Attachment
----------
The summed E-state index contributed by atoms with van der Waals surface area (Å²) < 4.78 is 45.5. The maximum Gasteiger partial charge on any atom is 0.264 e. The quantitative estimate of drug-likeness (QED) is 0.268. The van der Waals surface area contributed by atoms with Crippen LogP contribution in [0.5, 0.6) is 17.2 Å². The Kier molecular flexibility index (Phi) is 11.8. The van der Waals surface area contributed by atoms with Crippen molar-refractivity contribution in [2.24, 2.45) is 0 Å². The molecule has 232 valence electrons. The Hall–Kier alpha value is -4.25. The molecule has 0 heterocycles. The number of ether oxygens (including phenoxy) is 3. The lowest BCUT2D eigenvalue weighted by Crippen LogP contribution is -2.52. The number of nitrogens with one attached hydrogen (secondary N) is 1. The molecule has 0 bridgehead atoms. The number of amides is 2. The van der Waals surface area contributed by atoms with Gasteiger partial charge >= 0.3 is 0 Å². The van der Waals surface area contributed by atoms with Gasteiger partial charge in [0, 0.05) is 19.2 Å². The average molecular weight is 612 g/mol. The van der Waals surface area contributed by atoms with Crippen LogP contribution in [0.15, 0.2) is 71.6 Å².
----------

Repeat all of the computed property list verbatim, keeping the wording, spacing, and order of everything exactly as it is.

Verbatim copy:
The summed E-state index contributed by atoms with van der Waals surface area (Å²) < 4.78 is 45.5. The maximum Gasteiger partial charge on any atom is 0.264 e. The quantitative estimate of drug-likeness (QED) is 0.268. The van der Waals surface area contributed by atoms with Crippen LogP contribution in [0.5, 0.6) is 17.2 Å². The Kier molecular flexibility index (Phi) is 11.8. The van der Waals surface area contributed by atoms with Crippen molar-refractivity contribution in [2.24, 2.45) is 0 Å². The molecule has 232 valence electrons. The Hall–Kier alpha value is -4.25. The molecule has 0 heterocycles. The number of ether oxygens (including phenoxy) is 3. The lowest BCUT2D eigenvalue weighted by Crippen LogP contribution is -2.52. The number of nitrogens with one attached hydrogen (secondary N) is 1. The molecule has 0 bridgehead atoms. The number of amides is 2. The van der Waals surface area contributed by atoms with Gasteiger partial charge >= 0.3 is 0 Å². The van der Waals surface area contributed by atoms with Gasteiger partial charge in [0, 0.05) is 19.2 Å². The average molecular weight is 612 g/mol. The van der Waals surface area contributed by atoms with Crippen LogP contribution in [0.15, 0.2) is 71.6 Å².